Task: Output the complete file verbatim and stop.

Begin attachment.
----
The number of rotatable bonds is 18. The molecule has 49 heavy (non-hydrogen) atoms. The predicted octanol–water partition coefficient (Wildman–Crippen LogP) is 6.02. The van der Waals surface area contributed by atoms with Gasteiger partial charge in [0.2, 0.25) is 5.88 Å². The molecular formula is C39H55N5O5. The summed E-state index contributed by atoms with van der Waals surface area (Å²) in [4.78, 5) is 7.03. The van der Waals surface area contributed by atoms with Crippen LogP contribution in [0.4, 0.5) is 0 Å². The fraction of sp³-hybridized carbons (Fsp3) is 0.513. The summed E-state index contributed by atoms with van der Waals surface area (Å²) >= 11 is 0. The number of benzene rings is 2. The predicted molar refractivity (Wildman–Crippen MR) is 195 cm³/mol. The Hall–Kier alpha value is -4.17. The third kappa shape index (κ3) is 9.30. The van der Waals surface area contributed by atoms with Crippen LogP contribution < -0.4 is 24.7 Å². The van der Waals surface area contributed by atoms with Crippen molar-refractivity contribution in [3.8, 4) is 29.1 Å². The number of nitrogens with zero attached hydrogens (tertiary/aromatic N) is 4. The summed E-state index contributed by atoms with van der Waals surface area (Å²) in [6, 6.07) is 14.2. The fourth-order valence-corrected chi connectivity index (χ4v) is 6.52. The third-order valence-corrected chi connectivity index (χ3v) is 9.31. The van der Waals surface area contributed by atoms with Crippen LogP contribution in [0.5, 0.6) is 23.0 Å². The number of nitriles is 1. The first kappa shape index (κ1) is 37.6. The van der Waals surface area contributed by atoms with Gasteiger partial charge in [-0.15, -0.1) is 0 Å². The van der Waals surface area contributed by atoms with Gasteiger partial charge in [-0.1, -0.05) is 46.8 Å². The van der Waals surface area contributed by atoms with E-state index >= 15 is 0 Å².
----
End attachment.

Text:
The number of rotatable bonds is 18. The molecule has 49 heavy (non-hydrogen) atoms. The predicted octanol–water partition coefficient (Wildman–Crippen LogP) is 6.02. The van der Waals surface area contributed by atoms with Gasteiger partial charge in [0.2, 0.25) is 5.88 Å². The molecular formula is C39H55N5O5. The summed E-state index contributed by atoms with van der Waals surface area (Å²) in [4.78, 5) is 7.03. The van der Waals surface area contributed by atoms with Crippen LogP contribution in [0.4, 0.5) is 0 Å². The fraction of sp³-hybridized carbons (Fsp3) is 0.513. The summed E-state index contributed by atoms with van der Waals surface area (Å²) >= 11 is 0. The number of benzene rings is 2. The predicted molar refractivity (Wildman–Crippen MR) is 195 cm³/mol. The Hall–Kier alpha value is -4.17. The third kappa shape index (κ3) is 9.30. The van der Waals surface area contributed by atoms with Crippen LogP contribution < -0.4 is 24.7 Å². The van der Waals surface area contributed by atoms with Crippen molar-refractivity contribution in [3.8, 4) is 29.1 Å². The number of nitrogens with zero attached hydrogens (tertiary/aromatic N) is 4. The summed E-state index contributed by atoms with van der Waals surface area (Å²) in [6, 6.07) is 14.2. The fourth-order valence-corrected chi connectivity index (χ4v) is 6.52. The third-order valence-corrected chi connectivity index (χ3v) is 9.31. The van der Waals surface area contributed by atoms with Crippen LogP contribution in [0.5, 0.6) is 23.0 Å². The number of nitriles is 1. The first kappa shape index (κ1) is 37.6. The van der Waals surface area contributed by atoms with Gasteiger partial charge in [-0.15, -0.1) is 0 Å². The van der Waals surface area contributed by atoms with Gasteiger partial charge in [-0.1, -0.05) is 46.8 Å². The van der Waals surface area contributed by atoms with E-state index >= 15 is 0 Å².